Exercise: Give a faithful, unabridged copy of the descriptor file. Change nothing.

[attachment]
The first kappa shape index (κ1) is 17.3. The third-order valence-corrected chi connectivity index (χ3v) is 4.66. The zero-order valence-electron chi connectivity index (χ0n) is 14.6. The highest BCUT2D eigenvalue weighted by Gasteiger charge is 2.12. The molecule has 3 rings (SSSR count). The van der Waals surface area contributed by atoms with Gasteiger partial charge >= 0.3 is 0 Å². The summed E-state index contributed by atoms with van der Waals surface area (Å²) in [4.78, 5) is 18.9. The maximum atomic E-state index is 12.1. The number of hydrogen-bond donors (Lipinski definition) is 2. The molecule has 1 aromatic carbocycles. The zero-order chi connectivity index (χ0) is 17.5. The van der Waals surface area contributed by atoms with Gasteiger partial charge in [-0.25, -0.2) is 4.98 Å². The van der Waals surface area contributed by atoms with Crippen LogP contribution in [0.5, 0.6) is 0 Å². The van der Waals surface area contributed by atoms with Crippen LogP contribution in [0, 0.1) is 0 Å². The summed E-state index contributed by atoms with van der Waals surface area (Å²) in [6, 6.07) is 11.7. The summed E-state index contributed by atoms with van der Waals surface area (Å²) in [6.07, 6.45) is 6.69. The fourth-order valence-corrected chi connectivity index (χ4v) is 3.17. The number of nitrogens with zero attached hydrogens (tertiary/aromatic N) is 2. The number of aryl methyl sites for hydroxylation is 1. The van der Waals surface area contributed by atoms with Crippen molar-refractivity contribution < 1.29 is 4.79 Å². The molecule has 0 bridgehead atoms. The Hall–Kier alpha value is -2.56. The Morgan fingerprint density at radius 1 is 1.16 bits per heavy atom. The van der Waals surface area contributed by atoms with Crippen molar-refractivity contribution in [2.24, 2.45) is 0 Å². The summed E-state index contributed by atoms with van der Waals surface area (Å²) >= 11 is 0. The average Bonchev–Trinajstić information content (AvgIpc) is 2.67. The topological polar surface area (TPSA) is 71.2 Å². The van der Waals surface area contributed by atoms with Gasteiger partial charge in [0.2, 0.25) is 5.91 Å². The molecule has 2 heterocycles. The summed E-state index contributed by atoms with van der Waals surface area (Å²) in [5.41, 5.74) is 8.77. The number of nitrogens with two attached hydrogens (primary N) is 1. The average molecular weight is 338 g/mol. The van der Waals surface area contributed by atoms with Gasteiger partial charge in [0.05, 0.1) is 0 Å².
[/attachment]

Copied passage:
The first kappa shape index (κ1) is 17.3. The third-order valence-corrected chi connectivity index (χ3v) is 4.66. The zero-order valence-electron chi connectivity index (χ0n) is 14.6. The highest BCUT2D eigenvalue weighted by Gasteiger charge is 2.12. The molecule has 3 rings (SSSR count). The van der Waals surface area contributed by atoms with Gasteiger partial charge >= 0.3 is 0 Å². The summed E-state index contributed by atoms with van der Waals surface area (Å²) in [4.78, 5) is 18.9. The maximum atomic E-state index is 12.1. The number of hydrogen-bond donors (Lipinski definition) is 2. The molecule has 1 aromatic carbocycles. The zero-order chi connectivity index (χ0) is 17.5. The van der Waals surface area contributed by atoms with Gasteiger partial charge in [-0.25, -0.2) is 4.98 Å². The van der Waals surface area contributed by atoms with Crippen LogP contribution in [0.5, 0.6) is 0 Å². The van der Waals surface area contributed by atoms with Crippen LogP contribution in [0, 0.1) is 0 Å². The summed E-state index contributed by atoms with van der Waals surface area (Å²) in [6, 6.07) is 11.7. The summed E-state index contributed by atoms with van der Waals surface area (Å²) in [6.07, 6.45) is 6.69. The fourth-order valence-corrected chi connectivity index (χ4v) is 3.17. The number of nitrogens with zero attached hydrogens (tertiary/aromatic N) is 2. The number of aryl methyl sites for hydroxylation is 1. The van der Waals surface area contributed by atoms with Crippen molar-refractivity contribution < 1.29 is 4.79 Å². The molecule has 0 bridgehead atoms. The Hall–Kier alpha value is -2.56. The Morgan fingerprint density at radius 1 is 1.16 bits per heavy atom. The van der Waals surface area contributed by atoms with Crippen molar-refractivity contribution in [2.24, 2.45) is 0 Å². The summed E-state index contributed by atoms with van der Waals surface area (Å²) >= 11 is 0. The average Bonchev–Trinajstić information content (AvgIpc) is 2.67. The topological polar surface area (TPSA) is 71.2 Å². The van der Waals surface area contributed by atoms with Gasteiger partial charge in [0.2, 0.25) is 5.91 Å². The molecule has 2 heterocycles. The summed E-state index contributed by atoms with van der Waals surface area (Å²) in [5.41, 5.74) is 8.77. The number of nitrogens with two attached hydrogens (primary N) is 1. The average molecular weight is 338 g/mol. The van der Waals surface area contributed by atoms with Gasteiger partial charge in [0.05, 0.1) is 0 Å².